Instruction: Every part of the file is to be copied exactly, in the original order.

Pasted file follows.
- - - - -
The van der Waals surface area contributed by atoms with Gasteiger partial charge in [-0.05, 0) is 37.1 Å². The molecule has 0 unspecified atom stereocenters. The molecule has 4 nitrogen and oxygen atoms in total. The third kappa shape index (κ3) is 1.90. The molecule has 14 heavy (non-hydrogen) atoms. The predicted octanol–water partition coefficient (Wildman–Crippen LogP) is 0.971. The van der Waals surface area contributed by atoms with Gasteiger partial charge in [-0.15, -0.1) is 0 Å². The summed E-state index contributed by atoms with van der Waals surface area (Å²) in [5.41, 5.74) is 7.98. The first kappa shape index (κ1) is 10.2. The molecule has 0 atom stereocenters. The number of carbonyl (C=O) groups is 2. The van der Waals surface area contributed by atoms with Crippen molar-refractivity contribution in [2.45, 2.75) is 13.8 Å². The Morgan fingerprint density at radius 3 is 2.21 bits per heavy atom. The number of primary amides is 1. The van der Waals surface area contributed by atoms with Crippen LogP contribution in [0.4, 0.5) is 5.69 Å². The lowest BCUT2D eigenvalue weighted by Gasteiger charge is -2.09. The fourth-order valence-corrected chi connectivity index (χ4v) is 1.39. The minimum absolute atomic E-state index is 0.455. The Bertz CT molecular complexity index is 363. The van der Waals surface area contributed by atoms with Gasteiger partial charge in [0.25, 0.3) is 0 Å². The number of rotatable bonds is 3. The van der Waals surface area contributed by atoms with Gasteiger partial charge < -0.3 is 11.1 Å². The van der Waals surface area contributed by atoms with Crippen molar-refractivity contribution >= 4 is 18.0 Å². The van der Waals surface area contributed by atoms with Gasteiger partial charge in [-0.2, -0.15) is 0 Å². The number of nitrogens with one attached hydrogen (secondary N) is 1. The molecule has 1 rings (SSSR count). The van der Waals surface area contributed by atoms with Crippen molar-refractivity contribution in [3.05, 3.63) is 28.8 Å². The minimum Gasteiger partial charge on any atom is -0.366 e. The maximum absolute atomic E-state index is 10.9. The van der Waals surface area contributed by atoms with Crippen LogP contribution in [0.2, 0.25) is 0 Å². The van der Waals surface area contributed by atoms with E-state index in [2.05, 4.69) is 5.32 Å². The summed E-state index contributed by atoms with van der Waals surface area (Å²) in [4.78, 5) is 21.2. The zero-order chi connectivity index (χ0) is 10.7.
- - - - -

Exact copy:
The van der Waals surface area contributed by atoms with Gasteiger partial charge in [-0.05, 0) is 37.1 Å². The molecule has 0 unspecified atom stereocenters. The molecule has 4 nitrogen and oxygen atoms in total. The third kappa shape index (κ3) is 1.90. The molecule has 14 heavy (non-hydrogen) atoms. The predicted octanol–water partition coefficient (Wildman–Crippen LogP) is 0.971. The van der Waals surface area contributed by atoms with Gasteiger partial charge in [-0.15, -0.1) is 0 Å². The summed E-state index contributed by atoms with van der Waals surface area (Å²) in [5.41, 5.74) is 7.98. The first kappa shape index (κ1) is 10.2. The molecule has 0 atom stereocenters. The number of carbonyl (C=O) groups is 2. The van der Waals surface area contributed by atoms with Crippen molar-refractivity contribution in [2.45, 2.75) is 13.8 Å². The Morgan fingerprint density at radius 3 is 2.21 bits per heavy atom. The number of primary amides is 1. The van der Waals surface area contributed by atoms with Crippen LogP contribution in [0.4, 0.5) is 5.69 Å². The lowest BCUT2D eigenvalue weighted by Gasteiger charge is -2.09. The fourth-order valence-corrected chi connectivity index (χ4v) is 1.39. The minimum absolute atomic E-state index is 0.455. The Bertz CT molecular complexity index is 363. The van der Waals surface area contributed by atoms with Gasteiger partial charge in [0.25, 0.3) is 0 Å². The number of rotatable bonds is 3. The van der Waals surface area contributed by atoms with Gasteiger partial charge < -0.3 is 11.1 Å². The van der Waals surface area contributed by atoms with Crippen molar-refractivity contribution >= 4 is 18.0 Å². The van der Waals surface area contributed by atoms with Gasteiger partial charge in [-0.2, -0.15) is 0 Å². The number of nitrogens with one attached hydrogen (secondary N) is 1. The molecule has 1 rings (SSSR count). The van der Waals surface area contributed by atoms with Crippen molar-refractivity contribution in [3.05, 3.63) is 28.8 Å². The minimum Gasteiger partial charge on any atom is -0.366 e. The maximum absolute atomic E-state index is 10.9. The van der Waals surface area contributed by atoms with Crippen LogP contribution in [0.2, 0.25) is 0 Å². The van der Waals surface area contributed by atoms with E-state index in [2.05, 4.69) is 5.32 Å². The summed E-state index contributed by atoms with van der Waals surface area (Å²) in [4.78, 5) is 21.2. The zero-order chi connectivity index (χ0) is 10.7.